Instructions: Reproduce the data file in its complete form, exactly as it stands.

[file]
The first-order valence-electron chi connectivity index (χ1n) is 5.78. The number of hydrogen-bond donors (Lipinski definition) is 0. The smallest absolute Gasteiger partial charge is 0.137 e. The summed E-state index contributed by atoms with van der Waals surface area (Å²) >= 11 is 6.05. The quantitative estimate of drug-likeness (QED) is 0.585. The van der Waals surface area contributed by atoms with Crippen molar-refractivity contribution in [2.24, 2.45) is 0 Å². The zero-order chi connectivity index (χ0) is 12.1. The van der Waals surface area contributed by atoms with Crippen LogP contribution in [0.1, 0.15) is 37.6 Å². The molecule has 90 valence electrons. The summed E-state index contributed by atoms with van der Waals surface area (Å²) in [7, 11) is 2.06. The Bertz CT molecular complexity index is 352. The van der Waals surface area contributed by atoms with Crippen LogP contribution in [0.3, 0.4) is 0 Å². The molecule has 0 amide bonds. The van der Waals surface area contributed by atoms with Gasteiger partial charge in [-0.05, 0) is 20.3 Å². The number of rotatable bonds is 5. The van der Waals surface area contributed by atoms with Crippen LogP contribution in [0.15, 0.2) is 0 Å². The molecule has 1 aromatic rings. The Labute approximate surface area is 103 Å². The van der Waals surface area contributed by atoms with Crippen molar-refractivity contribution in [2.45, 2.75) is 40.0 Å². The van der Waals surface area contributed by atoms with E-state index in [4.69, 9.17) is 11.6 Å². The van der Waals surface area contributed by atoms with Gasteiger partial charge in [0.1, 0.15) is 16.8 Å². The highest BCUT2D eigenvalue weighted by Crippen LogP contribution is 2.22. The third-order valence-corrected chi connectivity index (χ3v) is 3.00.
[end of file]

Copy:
The first-order valence-electron chi connectivity index (χ1n) is 5.78. The number of hydrogen-bond donors (Lipinski definition) is 0. The smallest absolute Gasteiger partial charge is 0.137 e. The summed E-state index contributed by atoms with van der Waals surface area (Å²) >= 11 is 6.05. The quantitative estimate of drug-likeness (QED) is 0.585. The van der Waals surface area contributed by atoms with Crippen molar-refractivity contribution in [2.24, 2.45) is 0 Å². The zero-order chi connectivity index (χ0) is 12.1. The van der Waals surface area contributed by atoms with Crippen LogP contribution in [0.1, 0.15) is 37.6 Å². The molecule has 90 valence electrons. The summed E-state index contributed by atoms with van der Waals surface area (Å²) in [7, 11) is 2.06. The Bertz CT molecular complexity index is 352. The van der Waals surface area contributed by atoms with Crippen LogP contribution in [0.3, 0.4) is 0 Å². The molecule has 0 amide bonds. The van der Waals surface area contributed by atoms with Gasteiger partial charge in [-0.05, 0) is 20.3 Å². The number of rotatable bonds is 5. The van der Waals surface area contributed by atoms with Crippen LogP contribution in [0.15, 0.2) is 0 Å². The molecule has 1 aromatic rings. The Labute approximate surface area is 103 Å². The van der Waals surface area contributed by atoms with Crippen molar-refractivity contribution in [2.45, 2.75) is 40.0 Å². The van der Waals surface area contributed by atoms with E-state index in [4.69, 9.17) is 11.6 Å². The van der Waals surface area contributed by atoms with Gasteiger partial charge in [0.1, 0.15) is 16.8 Å². The highest BCUT2D eigenvalue weighted by Crippen LogP contribution is 2.22. The third-order valence-corrected chi connectivity index (χ3v) is 3.00.